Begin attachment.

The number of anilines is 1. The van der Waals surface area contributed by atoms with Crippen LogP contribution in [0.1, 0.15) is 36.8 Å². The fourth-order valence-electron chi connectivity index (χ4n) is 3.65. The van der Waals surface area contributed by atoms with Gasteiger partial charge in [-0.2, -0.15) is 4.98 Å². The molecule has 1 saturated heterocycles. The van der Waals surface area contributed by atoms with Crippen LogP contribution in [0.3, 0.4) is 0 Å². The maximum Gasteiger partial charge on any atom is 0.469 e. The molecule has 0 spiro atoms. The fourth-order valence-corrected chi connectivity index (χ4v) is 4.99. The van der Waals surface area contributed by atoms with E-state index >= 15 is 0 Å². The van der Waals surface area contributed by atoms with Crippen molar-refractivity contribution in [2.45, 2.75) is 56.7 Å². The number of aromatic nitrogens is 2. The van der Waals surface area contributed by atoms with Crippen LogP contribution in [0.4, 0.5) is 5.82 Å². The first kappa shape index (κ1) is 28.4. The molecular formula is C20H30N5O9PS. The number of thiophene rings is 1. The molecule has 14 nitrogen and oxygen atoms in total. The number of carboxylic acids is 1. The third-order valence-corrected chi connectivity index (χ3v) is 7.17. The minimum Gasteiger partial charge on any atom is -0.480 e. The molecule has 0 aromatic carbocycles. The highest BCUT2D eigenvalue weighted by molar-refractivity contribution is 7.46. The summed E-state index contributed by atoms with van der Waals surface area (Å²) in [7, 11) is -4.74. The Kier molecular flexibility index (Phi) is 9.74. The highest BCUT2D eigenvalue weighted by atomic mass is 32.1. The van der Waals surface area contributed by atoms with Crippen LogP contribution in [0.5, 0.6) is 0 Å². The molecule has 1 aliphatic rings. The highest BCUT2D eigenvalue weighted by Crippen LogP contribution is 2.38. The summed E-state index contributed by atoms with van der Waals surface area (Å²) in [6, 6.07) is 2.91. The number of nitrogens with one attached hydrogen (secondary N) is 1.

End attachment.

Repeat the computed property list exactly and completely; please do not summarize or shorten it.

The number of anilines is 1. The van der Waals surface area contributed by atoms with Crippen LogP contribution in [0.1, 0.15) is 36.8 Å². The fourth-order valence-electron chi connectivity index (χ4n) is 3.65. The van der Waals surface area contributed by atoms with Gasteiger partial charge in [-0.2, -0.15) is 4.98 Å². The molecule has 1 saturated heterocycles. The van der Waals surface area contributed by atoms with Crippen LogP contribution in [0.3, 0.4) is 0 Å². The maximum Gasteiger partial charge on any atom is 0.469 e. The molecule has 0 spiro atoms. The fourth-order valence-corrected chi connectivity index (χ4v) is 4.99. The van der Waals surface area contributed by atoms with E-state index >= 15 is 0 Å². The van der Waals surface area contributed by atoms with Crippen molar-refractivity contribution in [2.45, 2.75) is 56.7 Å². The number of aromatic nitrogens is 2. The van der Waals surface area contributed by atoms with Crippen LogP contribution in [0.4, 0.5) is 5.82 Å². The first kappa shape index (κ1) is 28.4. The molecular formula is C20H30N5O9PS. The number of thiophene rings is 1. The molecule has 14 nitrogen and oxygen atoms in total. The number of carboxylic acids is 1. The third-order valence-corrected chi connectivity index (χ3v) is 7.17. The minimum Gasteiger partial charge on any atom is -0.480 e. The molecule has 0 aromatic carbocycles. The highest BCUT2D eigenvalue weighted by molar-refractivity contribution is 7.46. The summed E-state index contributed by atoms with van der Waals surface area (Å²) in [7, 11) is -4.74. The Kier molecular flexibility index (Phi) is 9.74. The highest BCUT2D eigenvalue weighted by atomic mass is 32.1. The van der Waals surface area contributed by atoms with Crippen LogP contribution in [0.5, 0.6) is 0 Å². The molecule has 1 aliphatic rings. The highest BCUT2D eigenvalue weighted by Crippen LogP contribution is 2.38. The summed E-state index contributed by atoms with van der Waals surface area (Å²) in [6, 6.07) is 2.91. The number of nitrogens with one attached hydrogen (secondary N) is 1.